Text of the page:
As if to prove the point a local band were in the studio playing a session. They were made up of two white guys, two black and two Hispanic. The sounds they produced were defiant and joyous another perfect way to describe New Orleans, which displays these qualities in abundance, whatever nature and the negligence of its government try to do to it.
Enough of this though. My trip was about NOLA here and now and about food. Chris wanted to take me for another sandwich. A Muffuletta.
If the Po’ Boy was derived from the African American legacy of the city, The Muffuletta is Italian through and through. A challenging mix of Italian bread stuffed with two types of meat, two types of cheese and a dressing made of olives and pickles. It is huge and a “half” would be enough for two people easily. So, we ordered a whole one.
Although other places do them, The Central Grocery is the only place to get the real deal. This is, after all where they originated, in the back of this cramped treasure trove of oils, vinegars and all things Italian.
It is, as all good sandwiches should be, incredibly messy to eat. The dressing falls out and the oil ,which has not seeped into the bread begins to drip from your chin until it forms a pleasing puddle on the table. Despite the undignified manner of its eating, it is, as you would imagine from the description not bad at all. The ham and cheese are not the sort of things you would write home about on their own and the olives are not top notch, but they combine to a welcome amalgam that makes you eat far more than you planned or indeed thought you could.
After our second sarnie, Chris took me on a stroll around The Quarter. First to a gallery owner by a friend of his where I was allowed to see the original prints from Bellocq, the biographer of Storyville and then to another stalwart of The Quarter, Tujaques where we chugged down a last beer before Chris had to head off to man the bar.
It had been a day I wont forget in a hurry. The food, of course, was tremendous, but it was Chris’s take on the history of the city, both past and modern, and that trip around the lake, that really stuck with me. It made me certain that, of all the places I visited in the US, this would be the one that would be marked down for another visit a soon as I possibly could.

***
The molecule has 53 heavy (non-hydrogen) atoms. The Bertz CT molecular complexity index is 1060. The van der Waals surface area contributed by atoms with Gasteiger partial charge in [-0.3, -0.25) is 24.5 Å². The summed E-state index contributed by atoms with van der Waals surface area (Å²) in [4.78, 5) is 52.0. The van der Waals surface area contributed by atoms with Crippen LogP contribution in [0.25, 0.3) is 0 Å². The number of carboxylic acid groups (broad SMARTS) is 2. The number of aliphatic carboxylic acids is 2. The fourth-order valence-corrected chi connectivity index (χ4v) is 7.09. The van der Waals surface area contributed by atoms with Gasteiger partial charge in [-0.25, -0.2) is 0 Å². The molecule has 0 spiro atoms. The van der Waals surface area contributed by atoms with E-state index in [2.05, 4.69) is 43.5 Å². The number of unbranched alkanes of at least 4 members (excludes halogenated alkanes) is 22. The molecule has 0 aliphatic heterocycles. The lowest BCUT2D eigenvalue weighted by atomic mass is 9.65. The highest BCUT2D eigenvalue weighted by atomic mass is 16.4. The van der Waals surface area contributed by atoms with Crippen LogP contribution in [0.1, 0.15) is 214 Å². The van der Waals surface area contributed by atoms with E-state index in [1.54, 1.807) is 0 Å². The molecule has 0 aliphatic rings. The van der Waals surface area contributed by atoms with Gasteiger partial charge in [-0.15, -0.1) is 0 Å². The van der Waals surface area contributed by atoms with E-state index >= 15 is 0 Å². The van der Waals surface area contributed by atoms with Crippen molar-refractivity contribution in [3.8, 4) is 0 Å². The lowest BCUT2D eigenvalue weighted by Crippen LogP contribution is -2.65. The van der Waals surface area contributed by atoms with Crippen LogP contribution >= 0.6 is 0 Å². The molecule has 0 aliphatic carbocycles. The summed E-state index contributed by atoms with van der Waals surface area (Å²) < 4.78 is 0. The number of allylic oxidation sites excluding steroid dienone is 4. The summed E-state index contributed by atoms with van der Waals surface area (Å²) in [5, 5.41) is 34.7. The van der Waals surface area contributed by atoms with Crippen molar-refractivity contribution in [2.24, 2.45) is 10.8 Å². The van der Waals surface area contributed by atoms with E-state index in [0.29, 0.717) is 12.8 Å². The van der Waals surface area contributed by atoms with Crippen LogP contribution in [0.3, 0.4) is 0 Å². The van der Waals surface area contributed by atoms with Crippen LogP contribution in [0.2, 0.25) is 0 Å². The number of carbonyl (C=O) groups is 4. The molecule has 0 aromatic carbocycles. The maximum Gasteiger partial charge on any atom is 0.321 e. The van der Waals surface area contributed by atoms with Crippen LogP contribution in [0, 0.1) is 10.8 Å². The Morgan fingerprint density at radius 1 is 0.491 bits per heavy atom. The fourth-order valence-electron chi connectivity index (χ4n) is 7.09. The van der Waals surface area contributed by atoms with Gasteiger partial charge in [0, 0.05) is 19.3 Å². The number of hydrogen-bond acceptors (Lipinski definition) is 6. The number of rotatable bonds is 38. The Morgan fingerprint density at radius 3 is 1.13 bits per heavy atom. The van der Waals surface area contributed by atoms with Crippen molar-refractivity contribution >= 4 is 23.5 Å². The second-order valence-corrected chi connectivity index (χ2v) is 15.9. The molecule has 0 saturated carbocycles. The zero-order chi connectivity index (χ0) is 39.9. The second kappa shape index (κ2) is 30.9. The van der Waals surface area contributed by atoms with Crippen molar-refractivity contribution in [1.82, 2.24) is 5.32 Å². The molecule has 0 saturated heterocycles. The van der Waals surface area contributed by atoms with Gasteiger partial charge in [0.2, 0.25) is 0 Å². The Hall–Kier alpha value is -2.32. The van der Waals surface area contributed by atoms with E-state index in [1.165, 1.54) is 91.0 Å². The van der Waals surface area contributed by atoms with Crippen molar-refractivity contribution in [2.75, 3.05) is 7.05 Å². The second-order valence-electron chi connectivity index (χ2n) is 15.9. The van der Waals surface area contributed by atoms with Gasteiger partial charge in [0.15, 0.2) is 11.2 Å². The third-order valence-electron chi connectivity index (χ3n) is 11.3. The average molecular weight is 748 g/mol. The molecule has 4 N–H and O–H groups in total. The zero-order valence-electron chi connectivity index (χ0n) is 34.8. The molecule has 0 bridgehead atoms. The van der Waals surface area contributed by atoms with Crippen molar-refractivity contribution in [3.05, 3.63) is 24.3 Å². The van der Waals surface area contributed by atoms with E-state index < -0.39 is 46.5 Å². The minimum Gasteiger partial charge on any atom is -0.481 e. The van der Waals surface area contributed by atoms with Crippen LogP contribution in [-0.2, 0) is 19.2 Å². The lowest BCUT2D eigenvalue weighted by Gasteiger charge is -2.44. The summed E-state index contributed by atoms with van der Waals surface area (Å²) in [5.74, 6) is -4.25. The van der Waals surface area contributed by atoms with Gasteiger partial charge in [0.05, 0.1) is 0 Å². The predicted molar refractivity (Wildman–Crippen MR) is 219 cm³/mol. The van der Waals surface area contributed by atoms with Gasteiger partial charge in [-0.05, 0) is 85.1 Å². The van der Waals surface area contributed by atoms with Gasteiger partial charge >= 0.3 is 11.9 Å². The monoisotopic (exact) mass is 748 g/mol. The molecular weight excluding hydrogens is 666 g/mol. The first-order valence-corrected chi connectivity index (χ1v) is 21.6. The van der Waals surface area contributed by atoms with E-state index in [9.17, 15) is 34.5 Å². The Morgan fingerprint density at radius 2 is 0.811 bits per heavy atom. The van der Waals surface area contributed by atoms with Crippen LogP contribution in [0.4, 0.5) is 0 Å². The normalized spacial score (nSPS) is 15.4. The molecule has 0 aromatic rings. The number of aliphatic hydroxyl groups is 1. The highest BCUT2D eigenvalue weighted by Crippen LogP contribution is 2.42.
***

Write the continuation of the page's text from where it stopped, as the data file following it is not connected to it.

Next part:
Chris headed off to work and I headed off to do some writing and to figure out my supper.
When I was in Austin, my new chums, the King’s insisted that I try a small place in The Garden District which had provided a great meal on one of their previous visits. They were people of impeccable tastes so, who was I to argue? That is how I spent my last night in New Orleans sitting next to the owner of Upperline.
First though, I felt the need for another Sazerac. Chris had suggested that I try The Column Hotel. He warned me that the drinks were only “OK” but that it was worth visiting as the hotel, the home of a former tobacco magnate, was an incredible building that had been used as the set for the controversial film, Pretty Baby.
Well, he was right on one count, the hotel was worth a visit for the building. He was wrong on the other count, the drinks were not “OK” they were bad. Easily the worst I had in the city. I left most of my Sazerac and headed out for supper at Upperline.
For the previous twenty-five years, Joanne Clevenger has been running this small neighbourhood joint and, the moment you arrive you feel like you are about to have supper in the drawing room of an old friend. I sat alone at a small table and, as I looked at the menu, she came and sat with me and talked about all her favourite restaurants in the world including my own, London’s own, St John.
The room was quite empty so, until more people began to arrive, she was happy to sit with me as I ate the hearty food, which reminded me of how good old school dishes can be when they are done well and with no scrimping on ingredients. Fried green tomatoes with remoulade, roasted duck with port sauce all followed by profiteroles. It was hardly cutting edge, but the better for that. I could not have been happier.
After supper, they called a cab for me. On my last night, I decided I had to brave Bourbon St. I had them drop me off and began to walk its length.
It was as vile as I recalled if less populated because of the season and Katrina. Men stared into the windows of titty bars, bands played for pennies and the stench of vomit filled the air even at a relatively early hour. I had more than my fill after about ten minutes and ducked out onto one of the side streets.
That was better. An impromptu parade was taking place. Music played and people danced as the crowd grew. I asked a young woman in a flowing Summer dress why they were marching
“because, we are still here darlin’ and because we can”
Who was I to argue?
I never dance. There have been to many people who have requested that I don’t. But, here, at this moment in this time and with this music and this energy, I could not help myself.
So, I danced, and I danced, not caring how ridiculous my flailing was, until way into the early hours. I didn’t give a flying damn how stupid I looked. Which, of course, I did.
That is New Orleans for you.
One Hell of a city.